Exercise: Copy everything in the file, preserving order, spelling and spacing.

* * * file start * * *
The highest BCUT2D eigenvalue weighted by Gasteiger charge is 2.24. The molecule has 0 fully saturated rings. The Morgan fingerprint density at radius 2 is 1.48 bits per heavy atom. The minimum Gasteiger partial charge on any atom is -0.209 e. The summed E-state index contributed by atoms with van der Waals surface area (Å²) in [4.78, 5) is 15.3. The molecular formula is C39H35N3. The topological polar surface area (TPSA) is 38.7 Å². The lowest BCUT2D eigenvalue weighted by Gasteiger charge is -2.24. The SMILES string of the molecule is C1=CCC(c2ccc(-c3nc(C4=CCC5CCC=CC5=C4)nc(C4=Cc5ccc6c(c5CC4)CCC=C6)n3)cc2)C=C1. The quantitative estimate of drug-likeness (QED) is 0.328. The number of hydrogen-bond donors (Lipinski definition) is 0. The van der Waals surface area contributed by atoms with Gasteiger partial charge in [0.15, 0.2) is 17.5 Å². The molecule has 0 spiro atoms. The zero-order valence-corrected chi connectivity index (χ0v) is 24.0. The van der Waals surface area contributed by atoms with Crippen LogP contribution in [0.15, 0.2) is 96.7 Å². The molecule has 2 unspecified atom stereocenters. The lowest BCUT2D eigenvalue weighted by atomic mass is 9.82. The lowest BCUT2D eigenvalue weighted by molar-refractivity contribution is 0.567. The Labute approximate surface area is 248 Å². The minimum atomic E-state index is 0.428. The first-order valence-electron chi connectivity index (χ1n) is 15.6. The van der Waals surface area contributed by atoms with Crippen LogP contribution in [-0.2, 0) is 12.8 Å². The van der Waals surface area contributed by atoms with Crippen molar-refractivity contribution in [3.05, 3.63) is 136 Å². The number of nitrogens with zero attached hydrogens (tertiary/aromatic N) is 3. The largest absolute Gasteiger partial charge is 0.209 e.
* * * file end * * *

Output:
The highest BCUT2D eigenvalue weighted by Gasteiger charge is 2.24. The molecule has 0 fully saturated rings. The Morgan fingerprint density at radius 2 is 1.48 bits per heavy atom. The minimum Gasteiger partial charge on any atom is -0.209 e. The summed E-state index contributed by atoms with van der Waals surface area (Å²) in [4.78, 5) is 15.3. The molecular formula is C39H35N3. The topological polar surface area (TPSA) is 38.7 Å². The lowest BCUT2D eigenvalue weighted by Gasteiger charge is -2.24. The SMILES string of the molecule is C1=CCC(c2ccc(-c3nc(C4=CCC5CCC=CC5=C4)nc(C4=Cc5ccc6c(c5CC4)CCC=C6)n3)cc2)C=C1. The quantitative estimate of drug-likeness (QED) is 0.328. The number of hydrogen-bond donors (Lipinski definition) is 0. The van der Waals surface area contributed by atoms with Gasteiger partial charge in [0.15, 0.2) is 17.5 Å². The molecule has 0 spiro atoms. The zero-order valence-corrected chi connectivity index (χ0v) is 24.0. The van der Waals surface area contributed by atoms with Crippen LogP contribution in [0.15, 0.2) is 96.7 Å². The molecule has 2 unspecified atom stereocenters. The lowest BCUT2D eigenvalue weighted by atomic mass is 9.82. The lowest BCUT2D eigenvalue weighted by molar-refractivity contribution is 0.567. The Labute approximate surface area is 248 Å². The minimum atomic E-state index is 0.428. The first-order valence-electron chi connectivity index (χ1n) is 15.6. The van der Waals surface area contributed by atoms with Crippen LogP contribution in [-0.2, 0) is 12.8 Å². The van der Waals surface area contributed by atoms with Crippen molar-refractivity contribution in [3.05, 3.63) is 136 Å². The number of nitrogens with zero attached hydrogens (tertiary/aromatic N) is 3. The largest absolute Gasteiger partial charge is 0.209 e.